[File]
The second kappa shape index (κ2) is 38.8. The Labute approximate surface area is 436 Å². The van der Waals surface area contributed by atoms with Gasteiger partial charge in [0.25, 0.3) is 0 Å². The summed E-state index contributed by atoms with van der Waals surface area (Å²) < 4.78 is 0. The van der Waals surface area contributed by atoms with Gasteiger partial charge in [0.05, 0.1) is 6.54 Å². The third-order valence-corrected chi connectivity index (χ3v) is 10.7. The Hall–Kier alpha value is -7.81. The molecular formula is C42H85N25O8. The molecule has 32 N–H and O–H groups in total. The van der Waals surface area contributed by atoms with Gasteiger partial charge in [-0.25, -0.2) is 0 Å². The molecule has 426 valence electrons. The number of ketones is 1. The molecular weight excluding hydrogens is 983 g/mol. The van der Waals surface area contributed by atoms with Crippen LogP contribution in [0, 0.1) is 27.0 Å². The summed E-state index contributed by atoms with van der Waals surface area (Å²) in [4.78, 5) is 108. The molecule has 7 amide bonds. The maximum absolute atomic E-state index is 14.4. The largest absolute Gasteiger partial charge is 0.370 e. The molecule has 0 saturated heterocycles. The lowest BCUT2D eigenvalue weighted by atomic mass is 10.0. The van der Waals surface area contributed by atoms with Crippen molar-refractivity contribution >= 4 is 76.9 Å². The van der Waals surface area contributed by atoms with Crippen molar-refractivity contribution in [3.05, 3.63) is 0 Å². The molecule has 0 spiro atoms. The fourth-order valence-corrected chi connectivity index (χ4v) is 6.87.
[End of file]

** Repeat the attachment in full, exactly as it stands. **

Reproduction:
The second kappa shape index (κ2) is 38.8. The Labute approximate surface area is 436 Å². The van der Waals surface area contributed by atoms with Gasteiger partial charge in [0.25, 0.3) is 0 Å². The summed E-state index contributed by atoms with van der Waals surface area (Å²) < 4.78 is 0. The van der Waals surface area contributed by atoms with Gasteiger partial charge in [0.05, 0.1) is 6.54 Å². The third-order valence-corrected chi connectivity index (χ3v) is 10.7. The Hall–Kier alpha value is -7.81. The molecular formula is C42H85N25O8. The molecule has 32 N–H and O–H groups in total. The van der Waals surface area contributed by atoms with Gasteiger partial charge in [-0.25, -0.2) is 0 Å². The molecule has 426 valence electrons. The number of ketones is 1. The molecular weight excluding hydrogens is 983 g/mol. The van der Waals surface area contributed by atoms with Crippen LogP contribution in [0, 0.1) is 27.0 Å². The summed E-state index contributed by atoms with van der Waals surface area (Å²) in [4.78, 5) is 108. The molecule has 7 amide bonds. The maximum absolute atomic E-state index is 14.4. The largest absolute Gasteiger partial charge is 0.370 e. The molecule has 0 saturated heterocycles. The lowest BCUT2D eigenvalue weighted by atomic mass is 10.0. The van der Waals surface area contributed by atoms with Crippen molar-refractivity contribution >= 4 is 76.9 Å². The van der Waals surface area contributed by atoms with Crippen molar-refractivity contribution in [3.05, 3.63) is 0 Å². The molecule has 0 spiro atoms. The fourth-order valence-corrected chi connectivity index (χ4v) is 6.87.